Accounting – A Career NOT for the Faint-Hearted
Who says any Tom, Dick and Harry can go into accounting? Certain personality types are more suited for the profession than others. Personal interest in the field can also be a great motivation. But what’s the one thing that all aspiring accountants need to be prepared for? Hard work.
If there’s anything that the accounting profession is not, that is easy. Work can be grueling, frustrating, extremely long and tedious and at times it can drive you up against the walls. Be prepared to face some of the following if you are taking your first step into an accounting career.
- Expect to Put in Long Hours
- Work Can Get Monotonous
- It Is Particularly Demanding At Certain Times Of The Year
- There is Minimal Human Interaction
- Career Progression Doesn’t Come Easy
Especially in the initial stages of the profession, beginners will have to put in very long hours of work. Expect to be working weekends, and know that 9-5 will likely be 9-9 or even 9-11 at times. Part-time work is extremely rare and not heard of in the profession. The 40-hour work week can stretch to 60 or even 70 hours at certain companies and at certain times of the year.
At times, the work you do as an accountant can become very repetitive and monotonous. Scrutinizing volumes of data may be very challenging, but doing it again and again for long hours often leans towards being tedious. But this is an essential nature of work that accountants have to live with.
Certain times of the year can be extremely exhausting for accountants. For example, if your are a tax accountant, expect to be working long hours during the tax season, from January to April. Similarly, organizations have month-end and year-end closing times when their books are reconciled. During these periods, not only are accountants expected to put in long hours, including weekends, but taking vacations becomes a stark impossibility.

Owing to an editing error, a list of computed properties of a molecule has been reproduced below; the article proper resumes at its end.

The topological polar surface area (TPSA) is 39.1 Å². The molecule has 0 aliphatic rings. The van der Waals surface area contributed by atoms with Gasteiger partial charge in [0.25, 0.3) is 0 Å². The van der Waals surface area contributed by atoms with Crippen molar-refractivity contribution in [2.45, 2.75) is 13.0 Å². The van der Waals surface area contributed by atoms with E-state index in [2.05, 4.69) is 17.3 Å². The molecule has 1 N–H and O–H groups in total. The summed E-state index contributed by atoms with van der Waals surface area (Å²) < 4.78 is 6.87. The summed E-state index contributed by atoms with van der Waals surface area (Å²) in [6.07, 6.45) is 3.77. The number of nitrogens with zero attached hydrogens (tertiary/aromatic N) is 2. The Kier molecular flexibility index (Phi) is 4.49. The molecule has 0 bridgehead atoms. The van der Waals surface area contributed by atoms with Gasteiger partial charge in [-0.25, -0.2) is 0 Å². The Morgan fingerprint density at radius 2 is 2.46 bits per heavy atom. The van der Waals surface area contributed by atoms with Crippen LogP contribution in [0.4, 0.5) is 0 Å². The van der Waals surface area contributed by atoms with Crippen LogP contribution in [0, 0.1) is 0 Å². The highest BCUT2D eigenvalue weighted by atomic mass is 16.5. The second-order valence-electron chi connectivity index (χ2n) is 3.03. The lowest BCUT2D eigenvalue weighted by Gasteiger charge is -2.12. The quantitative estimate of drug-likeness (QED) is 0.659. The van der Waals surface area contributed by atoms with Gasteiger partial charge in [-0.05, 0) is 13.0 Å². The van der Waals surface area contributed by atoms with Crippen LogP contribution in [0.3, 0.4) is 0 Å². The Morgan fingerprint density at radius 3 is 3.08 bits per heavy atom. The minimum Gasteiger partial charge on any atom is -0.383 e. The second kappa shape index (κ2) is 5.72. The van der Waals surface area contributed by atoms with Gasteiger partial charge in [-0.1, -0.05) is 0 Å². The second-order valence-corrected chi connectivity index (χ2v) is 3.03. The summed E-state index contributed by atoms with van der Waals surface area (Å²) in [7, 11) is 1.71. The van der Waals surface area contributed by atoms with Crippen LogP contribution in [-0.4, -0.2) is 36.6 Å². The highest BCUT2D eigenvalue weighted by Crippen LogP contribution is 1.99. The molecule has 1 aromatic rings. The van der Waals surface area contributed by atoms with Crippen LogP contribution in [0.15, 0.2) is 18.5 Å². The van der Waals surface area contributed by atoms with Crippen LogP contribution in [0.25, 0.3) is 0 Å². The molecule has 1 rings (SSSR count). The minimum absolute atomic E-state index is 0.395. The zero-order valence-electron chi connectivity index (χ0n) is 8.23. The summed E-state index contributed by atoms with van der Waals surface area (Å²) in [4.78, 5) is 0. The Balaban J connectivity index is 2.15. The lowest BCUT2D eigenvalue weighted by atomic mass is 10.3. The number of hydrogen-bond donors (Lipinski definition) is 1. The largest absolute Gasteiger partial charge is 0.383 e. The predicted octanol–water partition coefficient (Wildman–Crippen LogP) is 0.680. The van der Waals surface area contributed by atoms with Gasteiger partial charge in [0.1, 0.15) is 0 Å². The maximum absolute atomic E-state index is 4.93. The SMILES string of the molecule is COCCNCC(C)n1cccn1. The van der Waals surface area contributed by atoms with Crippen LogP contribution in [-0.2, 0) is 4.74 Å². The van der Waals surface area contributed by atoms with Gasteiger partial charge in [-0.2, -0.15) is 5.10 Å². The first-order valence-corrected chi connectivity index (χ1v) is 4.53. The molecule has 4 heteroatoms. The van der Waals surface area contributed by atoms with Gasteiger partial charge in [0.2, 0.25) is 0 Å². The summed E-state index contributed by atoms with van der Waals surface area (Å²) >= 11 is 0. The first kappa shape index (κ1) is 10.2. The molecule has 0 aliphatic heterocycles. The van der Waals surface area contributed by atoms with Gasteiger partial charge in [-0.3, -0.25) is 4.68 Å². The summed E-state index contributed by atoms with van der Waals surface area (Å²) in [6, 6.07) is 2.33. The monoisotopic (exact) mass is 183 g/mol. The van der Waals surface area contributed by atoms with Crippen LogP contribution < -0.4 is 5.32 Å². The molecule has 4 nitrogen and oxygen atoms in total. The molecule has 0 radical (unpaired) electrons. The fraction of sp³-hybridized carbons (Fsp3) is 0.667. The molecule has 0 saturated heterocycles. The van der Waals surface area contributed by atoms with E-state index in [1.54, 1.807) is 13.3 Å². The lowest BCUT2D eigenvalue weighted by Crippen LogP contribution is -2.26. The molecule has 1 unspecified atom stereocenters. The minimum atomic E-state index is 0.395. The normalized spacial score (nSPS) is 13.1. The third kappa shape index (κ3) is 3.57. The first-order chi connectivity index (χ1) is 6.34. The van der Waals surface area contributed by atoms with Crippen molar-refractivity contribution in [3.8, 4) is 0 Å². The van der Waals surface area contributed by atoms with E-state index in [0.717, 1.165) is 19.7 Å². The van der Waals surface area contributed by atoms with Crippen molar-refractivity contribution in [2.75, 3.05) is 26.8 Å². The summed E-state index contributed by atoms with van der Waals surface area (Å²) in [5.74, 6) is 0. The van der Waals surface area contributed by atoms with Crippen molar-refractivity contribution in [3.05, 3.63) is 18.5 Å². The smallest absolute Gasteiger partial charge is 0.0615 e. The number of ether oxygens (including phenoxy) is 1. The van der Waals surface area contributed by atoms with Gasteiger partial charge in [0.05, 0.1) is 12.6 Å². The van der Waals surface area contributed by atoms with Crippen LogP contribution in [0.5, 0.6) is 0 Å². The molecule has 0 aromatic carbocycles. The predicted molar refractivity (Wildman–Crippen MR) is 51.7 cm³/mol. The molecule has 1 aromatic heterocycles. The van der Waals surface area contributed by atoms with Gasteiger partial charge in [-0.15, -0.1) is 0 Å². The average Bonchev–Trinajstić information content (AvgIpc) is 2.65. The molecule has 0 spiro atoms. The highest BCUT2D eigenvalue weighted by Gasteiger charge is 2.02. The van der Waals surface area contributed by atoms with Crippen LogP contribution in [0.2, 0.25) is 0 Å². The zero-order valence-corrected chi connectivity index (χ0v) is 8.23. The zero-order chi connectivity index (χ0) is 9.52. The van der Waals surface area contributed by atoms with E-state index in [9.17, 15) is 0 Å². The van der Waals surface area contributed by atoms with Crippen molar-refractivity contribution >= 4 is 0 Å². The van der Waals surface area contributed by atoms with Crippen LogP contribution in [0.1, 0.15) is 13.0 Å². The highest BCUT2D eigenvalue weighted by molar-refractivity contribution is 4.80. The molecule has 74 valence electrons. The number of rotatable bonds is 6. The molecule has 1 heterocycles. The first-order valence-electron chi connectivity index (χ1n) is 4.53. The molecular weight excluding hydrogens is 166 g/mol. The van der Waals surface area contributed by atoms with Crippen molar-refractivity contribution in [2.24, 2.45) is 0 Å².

While communicating with clients and team members is an important part of an accountant’s job description, most of the work has to be accomplished independently. This means that if you are someone who loves being around people and enjoy chatting away, accounting is a career a tad individualistic for you.
In order to advance in this career, you may have to do additional studies. This means taking classes for an advanced degree such as a Masters in Accounting, or preparing for a professional certification such as a CPA. The requirements for taking certification exams can be quite rigorous, including a certain minimum number of years of work experience and a minimum number of credit hours of studying. Besides, many accountants pursue these advanced degrees and certification exams simultaneously with their jobs, making the going quite tough for them.
Yet, despite these shortcomings, the accounting profession is, indeed, a financially rewarding one. Job security, good salary and opportunities for career growth are further advantages of the profession that are hard to ignore. If you are seriously considering taking this up as a long-time profession, make sure you understand what you are getting yourself into.